It’s difficult not to draw parallels with the aftermath of the A-Bomb in Hiroshima and Nagasaki as you walk amongst the modern ruins of Gunkanjima. Present and past fold over each other, creating a palimpsest of absence and presence. My challenge now is to delve deep into the images that I have captured during my time in Japan and consider creative strategies that will tease out the narratives that lay embedded within these mediated traces. No one image or photographic technique can embody the flow of time, so at this point in my Phd it would appear that the way forward is to apply multiple creative strategies  and imaging techniques as a means of building a body of work that best reflects the affective nature of my (post) memories of Japan.

Re-imaging Hiroshima

•December 7, 2015 • Leave a Comment

Train to Hiroshima. from Dean Keep on Vimeo.

After presenting at a media conference in Kobe on Monday 16th November I boarded a bullet train to Hiroshima. My father had been stationed at Hiroshima with the British Commonwealth Occupational Forces almost 70 years ago and I have grown up with my father’s stories of the destruction he saw in Hiroshima.

As I sat on the train, I held my smartphone against the window to record the mediated traces of an unfamiliar world. I watched as urban spaces, factories, streams and lush green mountains came into view then drifted away as the train moved ever closer to Hiroshima, a city I have wanted to visit for so many years.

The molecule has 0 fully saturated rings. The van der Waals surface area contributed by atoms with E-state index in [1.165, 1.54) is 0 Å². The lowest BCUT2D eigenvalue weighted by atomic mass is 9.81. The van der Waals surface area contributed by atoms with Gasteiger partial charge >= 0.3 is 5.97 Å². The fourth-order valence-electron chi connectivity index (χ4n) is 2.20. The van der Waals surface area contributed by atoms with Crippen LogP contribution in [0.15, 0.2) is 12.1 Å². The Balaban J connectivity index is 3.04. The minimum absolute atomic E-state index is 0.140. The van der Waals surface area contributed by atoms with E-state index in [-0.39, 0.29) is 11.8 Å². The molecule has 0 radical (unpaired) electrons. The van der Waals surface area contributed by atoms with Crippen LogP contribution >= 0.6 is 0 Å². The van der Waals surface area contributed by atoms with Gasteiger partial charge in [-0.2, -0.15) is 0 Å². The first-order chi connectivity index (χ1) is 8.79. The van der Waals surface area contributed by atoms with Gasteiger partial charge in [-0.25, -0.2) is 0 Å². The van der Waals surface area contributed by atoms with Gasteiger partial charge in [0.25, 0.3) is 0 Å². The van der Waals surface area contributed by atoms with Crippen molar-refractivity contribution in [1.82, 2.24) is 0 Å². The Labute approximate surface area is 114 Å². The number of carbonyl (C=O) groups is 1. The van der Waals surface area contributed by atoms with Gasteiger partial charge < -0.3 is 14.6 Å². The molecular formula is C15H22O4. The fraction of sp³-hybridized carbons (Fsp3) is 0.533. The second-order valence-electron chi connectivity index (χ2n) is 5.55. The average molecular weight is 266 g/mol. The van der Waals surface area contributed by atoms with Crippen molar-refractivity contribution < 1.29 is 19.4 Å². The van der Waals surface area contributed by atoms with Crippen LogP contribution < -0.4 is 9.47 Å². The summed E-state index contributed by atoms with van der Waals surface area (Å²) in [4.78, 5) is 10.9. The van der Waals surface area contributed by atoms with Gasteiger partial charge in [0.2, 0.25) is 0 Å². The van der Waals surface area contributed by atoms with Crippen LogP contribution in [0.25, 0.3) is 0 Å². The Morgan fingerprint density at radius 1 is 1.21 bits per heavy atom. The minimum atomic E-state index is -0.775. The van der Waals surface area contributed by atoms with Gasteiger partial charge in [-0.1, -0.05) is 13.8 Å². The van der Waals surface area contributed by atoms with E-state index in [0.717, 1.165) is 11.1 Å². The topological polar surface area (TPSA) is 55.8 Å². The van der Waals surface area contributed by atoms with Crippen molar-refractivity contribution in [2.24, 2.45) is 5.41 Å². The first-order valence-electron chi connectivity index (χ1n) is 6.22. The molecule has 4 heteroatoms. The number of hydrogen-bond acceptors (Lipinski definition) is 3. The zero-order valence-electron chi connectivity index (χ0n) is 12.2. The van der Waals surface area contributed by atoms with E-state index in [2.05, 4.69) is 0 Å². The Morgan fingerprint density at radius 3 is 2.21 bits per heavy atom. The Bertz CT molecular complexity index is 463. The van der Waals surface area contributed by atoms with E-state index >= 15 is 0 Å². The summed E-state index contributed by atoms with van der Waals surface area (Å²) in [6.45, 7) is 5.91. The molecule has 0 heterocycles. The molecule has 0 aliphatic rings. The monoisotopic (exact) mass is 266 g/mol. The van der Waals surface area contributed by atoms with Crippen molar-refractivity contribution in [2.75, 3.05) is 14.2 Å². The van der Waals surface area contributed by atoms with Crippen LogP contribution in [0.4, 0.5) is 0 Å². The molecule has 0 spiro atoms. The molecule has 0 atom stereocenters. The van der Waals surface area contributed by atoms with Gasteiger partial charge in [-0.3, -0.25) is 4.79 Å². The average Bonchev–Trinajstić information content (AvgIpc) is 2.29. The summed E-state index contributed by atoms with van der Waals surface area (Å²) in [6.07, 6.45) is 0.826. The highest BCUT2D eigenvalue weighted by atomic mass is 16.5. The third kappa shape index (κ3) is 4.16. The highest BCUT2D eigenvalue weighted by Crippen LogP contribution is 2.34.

I grew up with the echoes of the Atomic bombing of Hiroshima. On return from Hiroshima, my father had brought back a collection of souvenirs, including a kimono, ceramics and photographs depicting the damage inflicted upon Hiroshima. I can still recall finding my father’s photographs of Hiroshima in a shoebox when I was a young child. Each photograph a gruesome diptych containing a before and after image, the two images separated by a thin white border, a horizon line. Here I’m reminded of Rothko’s paintings and how he used the horizon line to unify the picture plane, but in this case the thin white border which separated the before and after photographs was like a thin slice of time, a reminder that place, and the people who occupy it, could be erased in the blink of an eye, or the flash of an atomic bomb.

How do you photograph a place that you have never visited but has become familiar via the memories and artefacts belonging to my father? How do I connect past and present and blur the horizon line, to merge the thin white border that separated the temporal shifts in the ‘before and after’ images that my father brought back from Japan?
On arrival in Hiroshima, it was hard to shake off the black and white imagery etched in my memory.  As a streetcar came into view at the station, I was instantly reminded of a photograph in my father’s collection of images that depicted the remains of a blackened and twisted streetcar. As I stood waiting for the streetcar I adjusted to the my surroundings as the image of the past was enfolded by images of the present.

I looked up at some signage at the streetcar stop. There were clear directions on which streetcar number was required to reach the Peace Park and  A-Bomb Dome. As I stood waiting for the streetcar, I  wondered how the people living in Hiroshima felt about their city. Many tourists, such as myself, visit Hiroshima to view the remaining buildings and artefacts associated with the dropping of the A-bomb on August 6, 1945. The bomb wiped out most of the city and what greets visitors now is a modern metropolis. If the tourist signage was removed, the aftermath of the bomb would be difficult to detect.